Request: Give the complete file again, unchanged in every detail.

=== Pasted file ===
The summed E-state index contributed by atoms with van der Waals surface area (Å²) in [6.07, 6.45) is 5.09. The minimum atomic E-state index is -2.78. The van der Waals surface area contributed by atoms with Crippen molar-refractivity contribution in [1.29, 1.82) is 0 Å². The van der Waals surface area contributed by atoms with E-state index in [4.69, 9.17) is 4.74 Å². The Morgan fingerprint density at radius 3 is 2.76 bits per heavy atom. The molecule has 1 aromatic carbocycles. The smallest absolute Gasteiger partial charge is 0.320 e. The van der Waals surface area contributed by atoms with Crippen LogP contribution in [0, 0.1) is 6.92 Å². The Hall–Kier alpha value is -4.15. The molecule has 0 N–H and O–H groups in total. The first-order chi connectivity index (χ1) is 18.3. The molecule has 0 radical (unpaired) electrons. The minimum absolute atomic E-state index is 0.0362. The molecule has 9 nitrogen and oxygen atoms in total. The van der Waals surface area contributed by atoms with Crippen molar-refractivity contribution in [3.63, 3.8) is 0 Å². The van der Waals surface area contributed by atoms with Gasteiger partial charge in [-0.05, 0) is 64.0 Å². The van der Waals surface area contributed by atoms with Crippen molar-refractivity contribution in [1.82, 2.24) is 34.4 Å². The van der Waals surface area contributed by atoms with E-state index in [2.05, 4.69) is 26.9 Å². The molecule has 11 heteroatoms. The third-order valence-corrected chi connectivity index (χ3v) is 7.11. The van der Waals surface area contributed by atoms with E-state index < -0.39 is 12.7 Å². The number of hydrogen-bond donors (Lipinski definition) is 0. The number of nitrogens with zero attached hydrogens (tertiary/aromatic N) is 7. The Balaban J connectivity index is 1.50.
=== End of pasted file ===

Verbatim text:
The summed E-state index contributed by atoms with van der Waals surface area (Å²) in [6.07, 6.45) is 5.09. The minimum atomic E-state index is -2.78. The van der Waals surface area contributed by atoms with Crippen molar-refractivity contribution in [1.29, 1.82) is 0 Å². The van der Waals surface area contributed by atoms with E-state index in [4.69, 9.17) is 4.74 Å². The Morgan fingerprint density at radius 3 is 2.76 bits per heavy atom. The molecule has 1 aromatic carbocycles. The smallest absolute Gasteiger partial charge is 0.320 e. The van der Waals surface area contributed by atoms with Crippen LogP contribution in [0, 0.1) is 6.92 Å². The Hall–Kier alpha value is -4.15. The molecule has 0 N–H and O–H groups in total. The first-order chi connectivity index (χ1) is 18.3. The molecule has 0 radical (unpaired) electrons. The minimum absolute atomic E-state index is 0.0362. The molecule has 9 nitrogen and oxygen atoms in total. The van der Waals surface area contributed by atoms with Crippen molar-refractivity contribution in [3.63, 3.8) is 0 Å². The van der Waals surface area contributed by atoms with Gasteiger partial charge in [-0.05, 0) is 64.0 Å². The van der Waals surface area contributed by atoms with Crippen molar-refractivity contribution in [1.82, 2.24) is 34.4 Å². The van der Waals surface area contributed by atoms with E-state index in [2.05, 4.69) is 26.9 Å². The molecule has 11 heteroatoms. The third-order valence-corrected chi connectivity index (χ3v) is 7.11. The van der Waals surface area contributed by atoms with E-state index < -0.39 is 12.7 Å². The number of hydrogen-bond donors (Lipinski definition) is 0. The number of nitrogens with zero attached hydrogens (tertiary/aromatic N) is 7. The Balaban J connectivity index is 1.50.